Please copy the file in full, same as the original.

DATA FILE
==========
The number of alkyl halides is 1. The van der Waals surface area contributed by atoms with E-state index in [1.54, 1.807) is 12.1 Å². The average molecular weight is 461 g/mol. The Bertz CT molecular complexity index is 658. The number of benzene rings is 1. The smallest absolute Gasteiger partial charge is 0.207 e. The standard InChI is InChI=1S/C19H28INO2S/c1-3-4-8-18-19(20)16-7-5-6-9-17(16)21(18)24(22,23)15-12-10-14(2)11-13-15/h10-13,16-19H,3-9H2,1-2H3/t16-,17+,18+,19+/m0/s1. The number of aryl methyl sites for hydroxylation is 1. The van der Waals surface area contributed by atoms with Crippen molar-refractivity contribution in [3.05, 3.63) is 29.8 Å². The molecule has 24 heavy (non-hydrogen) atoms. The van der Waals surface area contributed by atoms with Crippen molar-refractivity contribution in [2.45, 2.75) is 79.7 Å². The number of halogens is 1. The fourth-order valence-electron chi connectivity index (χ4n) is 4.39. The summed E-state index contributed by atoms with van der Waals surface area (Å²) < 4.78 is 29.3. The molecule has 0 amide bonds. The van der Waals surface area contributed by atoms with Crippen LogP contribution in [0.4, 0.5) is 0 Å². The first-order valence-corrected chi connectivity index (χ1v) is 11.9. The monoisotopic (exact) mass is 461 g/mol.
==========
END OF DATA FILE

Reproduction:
The number of alkyl halides is 1. The van der Waals surface area contributed by atoms with E-state index in [1.54, 1.807) is 12.1 Å². The average molecular weight is 461 g/mol. The Bertz CT molecular complexity index is 658. The number of benzene rings is 1. The smallest absolute Gasteiger partial charge is 0.207 e. The standard InChI is InChI=1S/C19H28INO2S/c1-3-4-8-18-19(20)16-7-5-6-9-17(16)21(18)24(22,23)15-12-10-14(2)11-13-15/h10-13,16-19H,3-9H2,1-2H3/t16-,17+,18+,19+/m0/s1. The number of aryl methyl sites for hydroxylation is 1. The van der Waals surface area contributed by atoms with Crippen molar-refractivity contribution in [3.05, 3.63) is 29.8 Å². The molecule has 24 heavy (non-hydrogen) atoms. The van der Waals surface area contributed by atoms with Crippen molar-refractivity contribution in [2.45, 2.75) is 79.7 Å². The number of halogens is 1. The fourth-order valence-electron chi connectivity index (χ4n) is 4.39. The summed E-state index contributed by atoms with van der Waals surface area (Å²) < 4.78 is 29.3. The molecule has 0 amide bonds. The van der Waals surface area contributed by atoms with Crippen LogP contribution in [0.4, 0.5) is 0 Å². The first-order valence-corrected chi connectivity index (χ1v) is 11.9. The monoisotopic (exact) mass is 461 g/mol.